The exact date that the house at 101 Fair Street in Guilford was built is uncertain. It was the site of a seventeenth-century home built by Thomas Cooke, one of the original settlers of Guilford and a signer of the 1639 Guilford Covenant that established the town while the colonists were still at sea. The current house on the site was possibly built by Miles Dudley around 1707, after his 1705/1706 marriage to Rachel Strong, but may contain sections built earlier. Dudley purchased the property in 1702. The Greek Revival doorway dates to the early 1830s.
Built circa 1847, the Greek Revival house at 19 Fair Street in Guilford was the home of Benjamin Corbin, Jr. (1819-1884). As described in the History and Genealogy of the Descendants of Clement Corbin of Muddy River (Brookline), Mass. and Woodstock, Conn. with Notices of Other Lines of Corbins (1905), compiled by Rev. Harvey M. Lawson:
Benjamin Corbin, Jr., was a well-to-do manufacturing druggist at Guilford, Conn., from which place he was elected to the state legislature in 1858 as an American Republican. He filled numerous political offices in the town of Guilford and also in East Haven and Fair Haven, to which place he removed in 1871. He was a leading member of the Congregational Church at Guilford. He d. Sept 4, 1884, at New Haven, and was buried in the Alderbrook Cemetery, Guilford, Conn., with the other members of his family.
The house at 573 Main Street in Somers was built around 1840. It was the home of Judge Solomon Fuller, Jr. (1817-1889). The son of Solomon S. Fuller, who was a soldier in the Revolutionary War, Solomon Fuller grew up in Somers and studied law at Chillicothe, Ohio. He practiced law in Ohio for some years before returning to Somers, where he was both a farmer and an attorney. He was elected Town Clerk and Judge of Probate, serving for four years before moving to Olmstead, Iowa, where he had a saw mill and engaged in lumbering for about two years. Then he returned to Somers, where he was again elected Town Clerk, Treasurer, and Judge of Probate, holding the positions until his death in 1889. He also served in the state General Assembly in 1863. Fuller’s son, Charles S. Fuller (b. 1855), opened the “Elmwood House” and engaged in the hotel and livery business. After his father’s death, he sold the hotel and succeeded his father in being elected to various public offices, including Judge of Probate. In 1922 Charles’s son, Ernest Solomon Fuller (1879-1946), became the third generation of the Fuller family to serve as Judge of Probate. He also served in the Connecticut General Assembly, for twenty years as a trustee of the Meriden School for Boys, and for about forty years he was a member of the Somers Board of Education, usually as its chairman.
The house at 8 North Street in Plymouth Center was built c. 1835 by the Reverend Isaac Warren, a Congregational minister and founder of the Hart Female Seminary, which was located in the Storrs House across the street. A later resident of the house was George Pierpont, who served a term as town clerk in 1874. became a county commissioner in 1877 and was also a federal tax assessor. As related in the History of the Town of Plymouth, Connecticut (1895), compiled by Francis Atwater, Pierpont was the great-great-grandson of Rev. James Pierpont, the second pastor of the First Church in New Haven. He was also related to Rev. Thomas Hooker, first pastor of the First Church in Hartford, Rev. Timothy Collins, first pastor of the Litchfield church, and Caleb Humaston, one of the principal founders of the Northbury Society, now Plymouth.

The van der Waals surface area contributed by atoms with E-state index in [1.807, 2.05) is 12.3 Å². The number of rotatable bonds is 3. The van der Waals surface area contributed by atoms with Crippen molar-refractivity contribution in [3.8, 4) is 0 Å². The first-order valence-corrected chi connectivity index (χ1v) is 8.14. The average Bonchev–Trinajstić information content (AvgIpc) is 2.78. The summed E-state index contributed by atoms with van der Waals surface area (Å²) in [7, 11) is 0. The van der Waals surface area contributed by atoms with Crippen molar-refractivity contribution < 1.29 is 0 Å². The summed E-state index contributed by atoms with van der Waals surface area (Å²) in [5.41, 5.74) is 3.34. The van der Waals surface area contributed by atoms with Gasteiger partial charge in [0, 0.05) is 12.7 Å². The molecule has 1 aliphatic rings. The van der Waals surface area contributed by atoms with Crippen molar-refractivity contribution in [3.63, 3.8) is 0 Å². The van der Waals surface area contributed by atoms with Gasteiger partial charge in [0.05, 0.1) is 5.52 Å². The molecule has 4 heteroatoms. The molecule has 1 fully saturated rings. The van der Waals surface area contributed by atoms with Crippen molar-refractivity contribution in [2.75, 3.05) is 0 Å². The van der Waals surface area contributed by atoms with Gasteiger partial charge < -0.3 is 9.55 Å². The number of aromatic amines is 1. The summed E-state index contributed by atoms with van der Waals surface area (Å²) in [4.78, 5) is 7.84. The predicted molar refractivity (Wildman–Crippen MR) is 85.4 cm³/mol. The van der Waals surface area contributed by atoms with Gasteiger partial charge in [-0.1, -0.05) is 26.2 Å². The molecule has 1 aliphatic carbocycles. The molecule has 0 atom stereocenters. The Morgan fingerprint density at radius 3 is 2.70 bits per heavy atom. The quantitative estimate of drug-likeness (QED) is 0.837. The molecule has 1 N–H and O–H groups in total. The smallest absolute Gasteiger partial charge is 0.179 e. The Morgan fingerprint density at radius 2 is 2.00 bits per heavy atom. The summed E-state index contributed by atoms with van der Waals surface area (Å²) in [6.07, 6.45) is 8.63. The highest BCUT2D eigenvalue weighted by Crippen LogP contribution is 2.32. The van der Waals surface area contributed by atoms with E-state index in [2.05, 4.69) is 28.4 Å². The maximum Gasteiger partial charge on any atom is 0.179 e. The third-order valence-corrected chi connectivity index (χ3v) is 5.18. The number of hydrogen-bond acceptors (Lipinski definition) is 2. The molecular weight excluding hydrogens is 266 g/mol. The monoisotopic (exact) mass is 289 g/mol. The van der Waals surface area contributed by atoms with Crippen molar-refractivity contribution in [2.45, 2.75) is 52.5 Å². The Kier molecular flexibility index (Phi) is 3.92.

The best blood of New England thus flowed in Mr. Pierpont’s veins, constituting him a member of that nobility, not of rank, wealth or title, but of intellect, of learning, of piety, of culture, and of character, which has been the foundation of New England’s greatness. The traces of this descent were manifest in Mr. Pierpont. Though denied the literary training which had characterized his earlier ancestry, he was a man of scholarly tastes, especially in the line of historical research, and kept himself well abreast of the general intelligence of the times. He was a man of strict integrity and of lofty honor, and scorned meanness and baseness in all its branches. He held at different times various offices of public trust, such as magistrate, selectman, and clerk of the town, judge of probate, and was a member of the State legislature. In 1861 he was appointed United States assistant assessor and continued to hold that office for eleven years or until it was abolished. In 1877 he was elected by the legislature county commissioner of Litchfield Countv. and re-elected to the same office in 1880. In April, 1840. Mr. Pierpont married Miss Caroline E. Beach, daughter of the late Isaac C. Beach, of Northfield, Conn., who was a devoted wife and helpmate for nearly thirtv-four years. She died January 18, 1874. His second wife was the daughter of the late J. Sherman Titus, of Washington, Conn. George Sherman Pierpont, his son, was born in Plymouth, in 1876, and is now being educated in Dr. Carleton’s family school in Bradford, Mass.
Having made the trek to the Congregational church in Southbury each Sunday for three decades, residents of the South Britain section of town petitioned the General Assembly to have four months of winter preaching near their own homes. The South Britain Ecclesiastical Society was formed in 1766 and built a meeting house on the Green in 1770. The current South Britain Congregational Church, located at 693 South Britain Road north of the first building, was built in 1825. The interior was renovated in 1869, when the pediments over the three front doors were also changed from semi-circular fanlights to one curvilinear and two triangular pediments (more in keeping with the Greek Revival style).